G'Day ; Have a question about disc space;
I do a lot of stuff with DVDs and I continually get "low disc space" warnings yet there is 85Gb of free space on this partition, it seems Ubuntu relegates a set amount of space to each folder, in this case the Home folder, which according to the disc usage analyzer, is 9 Gb, is there some way how I can increase that allotment, I understand the way the data is stored on the disc in the Linux system but that shouldn't have anything to do with the size of the folders (??) Any help would be greatly appreciated.
Another thing is how can I stop the screen turning off, I set the power management to never but a couple on minutes of inactivity and off it goes, damn .
Kind regards Miykel :confused:
# df -h
and for each mountpoint $mp (except system mountpoints like /dev, /dev/shm, /var/run, /var/lock, ..):
# du -sh $mp
Folders don't take much space - a few to a hundred kilobytes at most. So.
1. How are your discs partitioned? fdisk -l
2. What are their file system types? mount
3. What is your file system utilization? df
G'Day again Rubberman, I sure appreciate your help, The partition I installed Ubuntu onto is a 100Gb partition on a 620Gb HDD, lots of room, the disc usage analyzer tells me I have 90.8 Gb free space. The biggest user of the file space is DVD::RIP but those file are about 1 - 2 Gb and are ripped to the Home folder, will not let me change the directory btw., so I have to rip a dvd, open home move file to another partition (Movies) then rip the next dvd, no big deal moving the file, it's just that when I'm ripping a 1 Gb file to a 100Gb drive and I get a warning about low disc space, I wonder whats going on. Is there a way to increase the size of the Home folder or something ????
Kloschussel :: Being new to Linux, with respect I have no idea what your post says, perhaps you could explain it if you have the time.
Kind regards Miykel
G'Day Kloschüssel, Since the last post I ventured into the terminal and entered those, what ever they are lol, commands I guess and what do you know I got what seems to be a log, after 40 years on the road it's nice to find something new,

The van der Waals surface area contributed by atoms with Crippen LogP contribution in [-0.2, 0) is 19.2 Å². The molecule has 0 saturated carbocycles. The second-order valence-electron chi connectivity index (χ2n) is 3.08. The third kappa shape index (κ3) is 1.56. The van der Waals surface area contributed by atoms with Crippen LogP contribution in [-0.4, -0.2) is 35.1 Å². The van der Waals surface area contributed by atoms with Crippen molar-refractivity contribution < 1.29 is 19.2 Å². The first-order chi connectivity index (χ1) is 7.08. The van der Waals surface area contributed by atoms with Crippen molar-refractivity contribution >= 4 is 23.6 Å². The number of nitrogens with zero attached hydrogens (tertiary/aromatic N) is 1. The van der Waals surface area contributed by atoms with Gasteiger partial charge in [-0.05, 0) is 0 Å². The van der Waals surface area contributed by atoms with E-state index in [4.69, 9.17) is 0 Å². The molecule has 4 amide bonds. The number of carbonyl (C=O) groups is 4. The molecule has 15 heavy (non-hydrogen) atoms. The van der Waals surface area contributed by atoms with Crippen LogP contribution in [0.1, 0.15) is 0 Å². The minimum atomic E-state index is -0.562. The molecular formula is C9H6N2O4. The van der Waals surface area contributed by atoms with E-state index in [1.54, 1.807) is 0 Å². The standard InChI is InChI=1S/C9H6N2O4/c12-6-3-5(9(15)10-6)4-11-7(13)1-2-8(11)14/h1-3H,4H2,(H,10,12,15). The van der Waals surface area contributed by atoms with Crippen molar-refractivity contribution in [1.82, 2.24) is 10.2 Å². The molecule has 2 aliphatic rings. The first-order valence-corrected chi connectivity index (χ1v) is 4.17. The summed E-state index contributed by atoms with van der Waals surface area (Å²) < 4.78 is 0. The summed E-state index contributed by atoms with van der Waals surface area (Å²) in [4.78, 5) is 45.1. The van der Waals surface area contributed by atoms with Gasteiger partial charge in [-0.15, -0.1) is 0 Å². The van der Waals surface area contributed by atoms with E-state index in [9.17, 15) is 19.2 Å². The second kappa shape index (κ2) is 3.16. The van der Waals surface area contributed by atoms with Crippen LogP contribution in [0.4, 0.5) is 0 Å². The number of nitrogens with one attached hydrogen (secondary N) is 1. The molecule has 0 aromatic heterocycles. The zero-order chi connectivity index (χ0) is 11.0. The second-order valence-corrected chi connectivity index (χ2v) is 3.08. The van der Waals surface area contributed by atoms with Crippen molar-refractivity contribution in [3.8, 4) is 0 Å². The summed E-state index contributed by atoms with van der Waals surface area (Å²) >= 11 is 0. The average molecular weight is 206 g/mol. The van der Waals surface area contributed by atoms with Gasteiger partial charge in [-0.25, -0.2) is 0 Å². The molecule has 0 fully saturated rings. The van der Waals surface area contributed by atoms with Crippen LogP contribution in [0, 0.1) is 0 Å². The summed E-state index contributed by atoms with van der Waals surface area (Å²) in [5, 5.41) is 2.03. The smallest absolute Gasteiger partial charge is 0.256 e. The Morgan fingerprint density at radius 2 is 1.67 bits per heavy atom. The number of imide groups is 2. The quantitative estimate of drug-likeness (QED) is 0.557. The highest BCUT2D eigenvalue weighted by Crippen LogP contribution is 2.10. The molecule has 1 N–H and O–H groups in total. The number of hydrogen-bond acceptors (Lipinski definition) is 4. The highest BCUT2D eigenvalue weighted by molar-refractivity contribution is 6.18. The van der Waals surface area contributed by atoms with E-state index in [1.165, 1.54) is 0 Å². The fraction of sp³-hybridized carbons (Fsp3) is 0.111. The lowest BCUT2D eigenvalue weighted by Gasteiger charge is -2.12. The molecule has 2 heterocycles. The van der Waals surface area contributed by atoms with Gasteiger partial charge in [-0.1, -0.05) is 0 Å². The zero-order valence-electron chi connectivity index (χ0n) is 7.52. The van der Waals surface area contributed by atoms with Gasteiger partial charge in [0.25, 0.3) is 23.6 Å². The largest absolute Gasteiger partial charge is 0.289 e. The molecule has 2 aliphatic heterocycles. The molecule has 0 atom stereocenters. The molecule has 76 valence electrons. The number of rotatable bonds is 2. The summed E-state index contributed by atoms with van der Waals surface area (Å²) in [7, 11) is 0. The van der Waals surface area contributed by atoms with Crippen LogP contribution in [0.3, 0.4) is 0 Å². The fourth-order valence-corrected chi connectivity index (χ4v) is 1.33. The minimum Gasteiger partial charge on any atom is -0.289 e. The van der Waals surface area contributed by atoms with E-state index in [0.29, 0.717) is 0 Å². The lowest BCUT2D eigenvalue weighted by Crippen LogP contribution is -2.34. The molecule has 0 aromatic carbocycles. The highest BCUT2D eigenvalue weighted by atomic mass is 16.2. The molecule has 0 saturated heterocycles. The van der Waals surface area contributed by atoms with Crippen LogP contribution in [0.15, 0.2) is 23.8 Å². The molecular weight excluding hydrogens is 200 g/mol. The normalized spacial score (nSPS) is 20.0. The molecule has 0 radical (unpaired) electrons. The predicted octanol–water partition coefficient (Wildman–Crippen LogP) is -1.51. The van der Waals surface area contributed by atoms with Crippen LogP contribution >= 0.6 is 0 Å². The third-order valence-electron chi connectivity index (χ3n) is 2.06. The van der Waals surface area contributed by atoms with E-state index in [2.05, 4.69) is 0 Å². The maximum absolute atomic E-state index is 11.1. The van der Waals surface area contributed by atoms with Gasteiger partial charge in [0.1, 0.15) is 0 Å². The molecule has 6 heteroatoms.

Here is the results;
miykel@ubuntu:~$ df -h
Filesystem Size Used Avail Use% Mounted on
/dev/loop0 17G 5.6G 9.8G 37% /
none 1.6G 428K 1.6G 1% /dev
none 1.6G 216K 1.6G 1% /dev/shm
none 1.6G 112K 1.6G 1% /var/run
none 1.6G 4.0K 1.6G 1% /var/lock
/dev/sda5 98G 18G 81G 18% /host
miykel@ubuntu:~$ du -sh $mp
Is this what you were asking for ???
Kind Regards Miykel
This is odd, you have / mounted on a loop device? Shouldn't / be on /dev/sda5 instead of /dev/loop0?
G'Day Kloschussel what does that mean loop0 ??.
I have two HDDs on this PC 1x 500 Gb and 1 x 640Gb, each drive is partitioned into several partitions.
On 0 Drive is W7 plus a Data partition, on the 1 Drive is Ubuntu Partition, Movies and Personal.
I installed Ubuntu from W7 with Wubi.exe. Has any of this got anything to do with Loop0 ???
Kind Regards Miykel
*hm* Don't know anything about a Wubi.exe or problems with it, sorry.
What does "fdisk -l" show?
G'Day Kloschussel; Wubi.exe is a program which installs Ubuntu on the selected partition from Windows, instead of using a disc from DOS, it's very simple and easy.
is there more to the fdisk -l command ?, when I tried to execute it I got :
miykel@ubuntu:~$ fdisk -l
What does loop0 mean, if you could explain please.
Since Wubi installs ubuntu in a virtual disc (a file inside a Windows file system), the loop mount makes sense.